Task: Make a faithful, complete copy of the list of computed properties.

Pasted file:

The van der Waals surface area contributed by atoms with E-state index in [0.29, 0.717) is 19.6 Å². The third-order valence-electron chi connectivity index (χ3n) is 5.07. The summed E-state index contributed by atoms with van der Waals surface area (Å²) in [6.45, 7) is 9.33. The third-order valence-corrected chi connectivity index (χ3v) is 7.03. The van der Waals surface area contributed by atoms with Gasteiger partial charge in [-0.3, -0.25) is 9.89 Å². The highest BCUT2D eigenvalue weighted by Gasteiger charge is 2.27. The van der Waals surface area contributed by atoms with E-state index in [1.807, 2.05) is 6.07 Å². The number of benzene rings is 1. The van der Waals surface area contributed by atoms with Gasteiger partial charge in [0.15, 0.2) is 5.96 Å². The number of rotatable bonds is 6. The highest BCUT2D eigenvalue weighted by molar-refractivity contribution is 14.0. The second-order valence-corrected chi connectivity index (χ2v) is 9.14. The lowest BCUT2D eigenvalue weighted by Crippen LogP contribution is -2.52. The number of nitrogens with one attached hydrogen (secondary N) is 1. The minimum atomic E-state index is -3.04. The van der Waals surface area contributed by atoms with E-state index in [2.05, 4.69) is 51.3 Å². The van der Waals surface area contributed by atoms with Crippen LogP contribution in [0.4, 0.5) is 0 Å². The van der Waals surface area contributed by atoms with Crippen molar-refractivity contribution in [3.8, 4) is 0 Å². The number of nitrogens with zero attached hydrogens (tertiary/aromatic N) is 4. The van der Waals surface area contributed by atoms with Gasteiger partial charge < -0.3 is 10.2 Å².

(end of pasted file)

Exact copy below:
The van der Waals surface area contributed by atoms with E-state index in [0.29, 0.717) is 19.6 Å². The third-order valence-electron chi connectivity index (χ3n) is 5.07. The summed E-state index contributed by atoms with van der Waals surface area (Å²) in [6.45, 7) is 9.33. The third-order valence-corrected chi connectivity index (χ3v) is 7.03. The van der Waals surface area contributed by atoms with Gasteiger partial charge in [-0.3, -0.25) is 9.89 Å². The highest BCUT2D eigenvalue weighted by Gasteiger charge is 2.27. The van der Waals surface area contributed by atoms with E-state index in [1.807, 2.05) is 6.07 Å². The number of benzene rings is 1. The van der Waals surface area contributed by atoms with Gasteiger partial charge in [0.15, 0.2) is 5.96 Å². The number of rotatable bonds is 6. The highest BCUT2D eigenvalue weighted by molar-refractivity contribution is 14.0. The second-order valence-corrected chi connectivity index (χ2v) is 9.14. The lowest BCUT2D eigenvalue weighted by Crippen LogP contribution is -2.52. The number of nitrogens with one attached hydrogen (secondary N) is 1. The minimum atomic E-state index is -3.04. The van der Waals surface area contributed by atoms with E-state index in [2.05, 4.69) is 51.3 Å². The van der Waals surface area contributed by atoms with Crippen LogP contribution in [0.4, 0.5) is 0 Å². The van der Waals surface area contributed by atoms with Crippen molar-refractivity contribution in [3.8, 4) is 0 Å². The number of nitrogens with zero attached hydrogens (tertiary/aromatic N) is 4. The van der Waals surface area contributed by atoms with Gasteiger partial charge < -0.3 is 10.2 Å².